Global Stocks Rise, With All Eyes on the Fed

-- U.S. stock futures rise

-- European, Asian stocks up

-- Treasury yields tick higher

Global stocks climbed on hopes that Federal Reserve Chairman Jerome Powell would provide clear signals of interest- rate cuts in a closely watched speech later Friday.

In the U.S., futures on the S&P 500 were up 0.3% and Dow Jones Industrial Average futures gained 0.2%. Futures don't necessarily predict moves after the opening bell.

In premarket trading, shares in Salesforce.com rose 6.6% after the business-software provider raised its revenue forecast and reported record results in the latest quarter. Premarket shares in HP fell 7.6% after the company's chief executive quit.

The Stoxx Europe 600 was up 0.6% in midday trade after a broadly positive session in Asia, with the U.K.'s FTSE 100 up 0.8% and the German DAX 0.4% higher.

Markets will be watching for clarity from Mr. Powell and other central-bank leaders at the Jackson Hole symposium on the likelihood of further moves to lift a stagnant global economy.

Lower interest rates would likely drive down bond yields further and rally equities, said Connor Campbell, a financial analyst at Spreadex. "They're putting a lot of their eggs in a central-bank basket," Mr. Campbell said of stock-market investors.

Mr. Powell is set to speak Friday at 10 a.m. ET. Bank of England Gov. Mark Carney will speak later in the day.

Analysts said the Fed chairman will have to show he is willing to take strong action to support the economy. Dallas Fed President Robert Kaplan said Thursday at the gathering of central bankers that he was open to cutting rates in September.

Though Mr. Kaplan came out in support, other officials were split. In television interviews Thursday, the head of the Kansas City Fed and the Philadelphia Fed pushed back against the need for further rate cuts. In July, the Fed lowered its benchmark rate to a range between 2% and 2.25%.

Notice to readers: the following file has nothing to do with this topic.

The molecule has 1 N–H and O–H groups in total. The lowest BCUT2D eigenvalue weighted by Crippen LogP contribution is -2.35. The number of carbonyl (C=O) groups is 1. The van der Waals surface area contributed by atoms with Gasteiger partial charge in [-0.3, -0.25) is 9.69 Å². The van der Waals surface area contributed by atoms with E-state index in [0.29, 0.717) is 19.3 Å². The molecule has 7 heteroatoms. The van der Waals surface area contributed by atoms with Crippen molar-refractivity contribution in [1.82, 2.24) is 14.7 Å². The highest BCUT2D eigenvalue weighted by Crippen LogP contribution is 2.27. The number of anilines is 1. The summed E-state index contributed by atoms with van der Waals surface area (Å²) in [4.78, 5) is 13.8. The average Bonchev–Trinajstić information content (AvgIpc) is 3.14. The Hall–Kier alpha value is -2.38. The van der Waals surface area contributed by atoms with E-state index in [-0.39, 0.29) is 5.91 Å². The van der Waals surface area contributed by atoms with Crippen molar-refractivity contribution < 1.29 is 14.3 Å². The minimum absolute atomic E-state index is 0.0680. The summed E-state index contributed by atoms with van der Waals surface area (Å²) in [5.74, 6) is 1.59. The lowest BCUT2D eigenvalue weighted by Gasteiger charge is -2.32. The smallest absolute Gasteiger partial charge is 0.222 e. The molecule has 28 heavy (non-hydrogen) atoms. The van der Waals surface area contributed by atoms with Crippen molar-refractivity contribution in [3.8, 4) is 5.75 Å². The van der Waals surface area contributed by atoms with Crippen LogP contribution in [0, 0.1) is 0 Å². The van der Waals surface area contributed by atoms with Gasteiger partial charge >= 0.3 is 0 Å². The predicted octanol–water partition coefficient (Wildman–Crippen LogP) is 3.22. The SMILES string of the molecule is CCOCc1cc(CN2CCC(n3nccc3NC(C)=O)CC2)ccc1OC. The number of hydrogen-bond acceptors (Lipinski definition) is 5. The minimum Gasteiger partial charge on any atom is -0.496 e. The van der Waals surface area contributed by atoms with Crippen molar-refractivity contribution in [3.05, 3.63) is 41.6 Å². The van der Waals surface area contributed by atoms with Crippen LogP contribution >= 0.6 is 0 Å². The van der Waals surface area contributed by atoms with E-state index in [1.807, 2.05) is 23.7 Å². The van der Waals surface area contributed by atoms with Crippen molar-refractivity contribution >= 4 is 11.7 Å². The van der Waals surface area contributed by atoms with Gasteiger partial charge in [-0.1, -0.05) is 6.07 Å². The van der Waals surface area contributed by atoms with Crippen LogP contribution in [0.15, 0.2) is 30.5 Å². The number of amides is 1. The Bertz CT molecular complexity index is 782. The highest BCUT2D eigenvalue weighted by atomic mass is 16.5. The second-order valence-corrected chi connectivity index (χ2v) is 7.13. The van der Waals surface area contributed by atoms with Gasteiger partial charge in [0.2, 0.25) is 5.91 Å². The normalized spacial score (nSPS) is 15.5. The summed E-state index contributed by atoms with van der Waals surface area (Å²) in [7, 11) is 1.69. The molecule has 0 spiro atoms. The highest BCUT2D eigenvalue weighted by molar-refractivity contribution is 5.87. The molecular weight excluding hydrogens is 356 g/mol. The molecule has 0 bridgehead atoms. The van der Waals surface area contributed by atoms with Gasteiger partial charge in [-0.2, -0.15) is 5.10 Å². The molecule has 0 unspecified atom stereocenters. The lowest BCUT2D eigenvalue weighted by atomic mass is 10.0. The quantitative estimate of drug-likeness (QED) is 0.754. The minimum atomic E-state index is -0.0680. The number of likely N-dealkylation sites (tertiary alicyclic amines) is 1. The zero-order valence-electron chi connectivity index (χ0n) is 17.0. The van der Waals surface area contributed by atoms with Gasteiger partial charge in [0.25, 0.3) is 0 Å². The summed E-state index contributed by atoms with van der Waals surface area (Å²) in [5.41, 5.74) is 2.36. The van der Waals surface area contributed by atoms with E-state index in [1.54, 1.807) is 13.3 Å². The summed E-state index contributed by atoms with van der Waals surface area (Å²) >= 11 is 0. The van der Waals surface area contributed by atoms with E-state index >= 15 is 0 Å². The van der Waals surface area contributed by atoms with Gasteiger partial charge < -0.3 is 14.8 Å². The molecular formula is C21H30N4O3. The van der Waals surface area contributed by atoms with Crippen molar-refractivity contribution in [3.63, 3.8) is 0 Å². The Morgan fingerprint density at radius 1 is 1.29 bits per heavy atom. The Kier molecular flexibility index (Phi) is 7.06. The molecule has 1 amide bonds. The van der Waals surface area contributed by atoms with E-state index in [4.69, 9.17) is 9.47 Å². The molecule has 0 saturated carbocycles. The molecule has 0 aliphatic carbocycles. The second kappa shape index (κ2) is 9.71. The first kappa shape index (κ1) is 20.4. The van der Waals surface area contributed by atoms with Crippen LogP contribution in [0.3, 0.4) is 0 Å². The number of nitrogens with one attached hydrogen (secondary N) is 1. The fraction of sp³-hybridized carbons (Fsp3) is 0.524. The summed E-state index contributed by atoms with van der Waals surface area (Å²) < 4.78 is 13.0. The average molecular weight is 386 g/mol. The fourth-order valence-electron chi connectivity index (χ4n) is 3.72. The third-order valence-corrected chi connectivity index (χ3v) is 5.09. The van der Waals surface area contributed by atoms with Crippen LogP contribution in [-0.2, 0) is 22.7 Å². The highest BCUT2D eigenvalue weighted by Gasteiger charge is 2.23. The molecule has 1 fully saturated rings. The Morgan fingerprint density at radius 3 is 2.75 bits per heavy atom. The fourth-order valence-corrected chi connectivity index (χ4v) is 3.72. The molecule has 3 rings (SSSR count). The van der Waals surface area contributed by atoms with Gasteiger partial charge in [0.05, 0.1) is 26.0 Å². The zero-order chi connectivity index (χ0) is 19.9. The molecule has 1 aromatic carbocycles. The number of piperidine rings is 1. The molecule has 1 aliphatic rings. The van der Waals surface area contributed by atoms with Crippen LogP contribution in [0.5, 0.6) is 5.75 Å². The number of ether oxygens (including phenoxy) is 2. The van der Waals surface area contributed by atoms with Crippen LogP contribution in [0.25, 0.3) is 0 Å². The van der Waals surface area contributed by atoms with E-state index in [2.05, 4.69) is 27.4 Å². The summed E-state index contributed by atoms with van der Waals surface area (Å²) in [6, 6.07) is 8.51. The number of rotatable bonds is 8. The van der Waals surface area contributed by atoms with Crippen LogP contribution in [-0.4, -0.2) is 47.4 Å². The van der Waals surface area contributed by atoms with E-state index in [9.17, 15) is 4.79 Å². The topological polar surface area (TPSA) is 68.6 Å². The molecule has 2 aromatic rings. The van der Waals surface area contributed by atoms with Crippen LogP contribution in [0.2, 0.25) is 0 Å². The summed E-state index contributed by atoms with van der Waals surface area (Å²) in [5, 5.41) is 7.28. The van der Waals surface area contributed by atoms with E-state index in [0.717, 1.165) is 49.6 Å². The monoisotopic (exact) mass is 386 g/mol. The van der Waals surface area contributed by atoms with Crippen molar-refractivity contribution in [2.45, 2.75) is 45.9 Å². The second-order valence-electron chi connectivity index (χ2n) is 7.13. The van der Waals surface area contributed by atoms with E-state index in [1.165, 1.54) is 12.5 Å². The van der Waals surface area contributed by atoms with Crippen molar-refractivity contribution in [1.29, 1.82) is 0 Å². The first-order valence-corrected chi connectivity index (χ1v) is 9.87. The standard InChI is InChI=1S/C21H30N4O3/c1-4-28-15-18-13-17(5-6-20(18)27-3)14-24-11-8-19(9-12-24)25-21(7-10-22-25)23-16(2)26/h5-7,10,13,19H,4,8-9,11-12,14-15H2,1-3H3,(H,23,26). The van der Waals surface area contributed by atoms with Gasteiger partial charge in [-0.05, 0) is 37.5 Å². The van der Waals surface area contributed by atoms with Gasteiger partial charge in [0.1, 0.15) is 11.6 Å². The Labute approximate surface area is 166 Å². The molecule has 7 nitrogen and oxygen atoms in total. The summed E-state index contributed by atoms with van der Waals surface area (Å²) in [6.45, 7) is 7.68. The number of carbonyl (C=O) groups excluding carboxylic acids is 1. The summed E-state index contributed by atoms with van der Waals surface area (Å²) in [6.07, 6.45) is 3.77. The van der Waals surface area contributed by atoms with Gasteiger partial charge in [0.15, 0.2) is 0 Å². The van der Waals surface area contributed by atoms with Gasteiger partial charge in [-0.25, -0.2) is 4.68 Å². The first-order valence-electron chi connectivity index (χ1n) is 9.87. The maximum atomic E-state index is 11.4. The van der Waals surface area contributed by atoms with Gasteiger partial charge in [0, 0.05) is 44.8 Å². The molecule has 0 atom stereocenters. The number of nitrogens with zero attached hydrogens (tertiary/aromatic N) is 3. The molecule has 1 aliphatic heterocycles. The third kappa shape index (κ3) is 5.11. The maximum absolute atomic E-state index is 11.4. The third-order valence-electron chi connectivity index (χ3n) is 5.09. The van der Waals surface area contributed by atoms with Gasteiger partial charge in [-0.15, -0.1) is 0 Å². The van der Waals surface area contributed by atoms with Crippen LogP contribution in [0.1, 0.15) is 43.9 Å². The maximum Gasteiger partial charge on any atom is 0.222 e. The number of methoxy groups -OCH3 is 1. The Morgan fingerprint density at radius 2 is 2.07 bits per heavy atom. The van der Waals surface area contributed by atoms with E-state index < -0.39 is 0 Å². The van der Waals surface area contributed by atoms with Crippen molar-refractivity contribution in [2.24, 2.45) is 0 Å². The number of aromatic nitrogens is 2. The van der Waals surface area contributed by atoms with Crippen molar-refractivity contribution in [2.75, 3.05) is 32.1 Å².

Friday's rises in stocks came a day after a series of weak manufacturing data around the world had raised concerns about a possible recession, weighing on U.S. indexes.

The yield on 10-year Treasurys rose to 1.638% on Friday, from 1.613% on Thursday, while the two-year Treasury yield rose to 1.630%, from 1.606%. Bond yields and prices move in opposite directions.

The 10-year yield on Thursday briefly fell below two-year yields, following a similar move last week. The inversion between short- and long-term yields has been widely viewed as a possible recession signal.

Gains in Europe were led by technology firms, with the sector up 0.8%. Shares in Denmark-based construction materials company Rockwool International dropped 14% after it slashed its sales forecast, citing market volatility.

Toronto-based and U.K.-listed Entertainment One's shares jumped 31% after toy maker Hasbro said it would buy it for $4 billion. Hasbro's shares fell 3.5% in U.S. premarket trading.

In currencies, the pound fell 0.3% against the U.S. dollar to $1.2216. The WSJ Dollar Index, which measures the currency against a basket of its peers, ticked up 0.2%.

By Caitlin Ostroff

-- U.S. stock futures slip

-- European stocks reverse earlier gains

-- U.S. Treasury yields tick down

U.S. stock futures faltered after China said it will impose retaliatory tariffs on $75 billion worth of additional U.S. products.

The ratcheting-up of trade tensions came ahead of a highly anticipated speech from Federal Reserve Chairman Jerome Powell later Friday on the future of monetary policy.

S&P 500 futures were down 0.2% and Dow Jones Industrial Average futures fell 0.4%. Futures don't necessarily predict moves after the opening bell.

The Stoxx Europe 600 was down 0.1% in afternoon trade after a broadly positive session in Asia.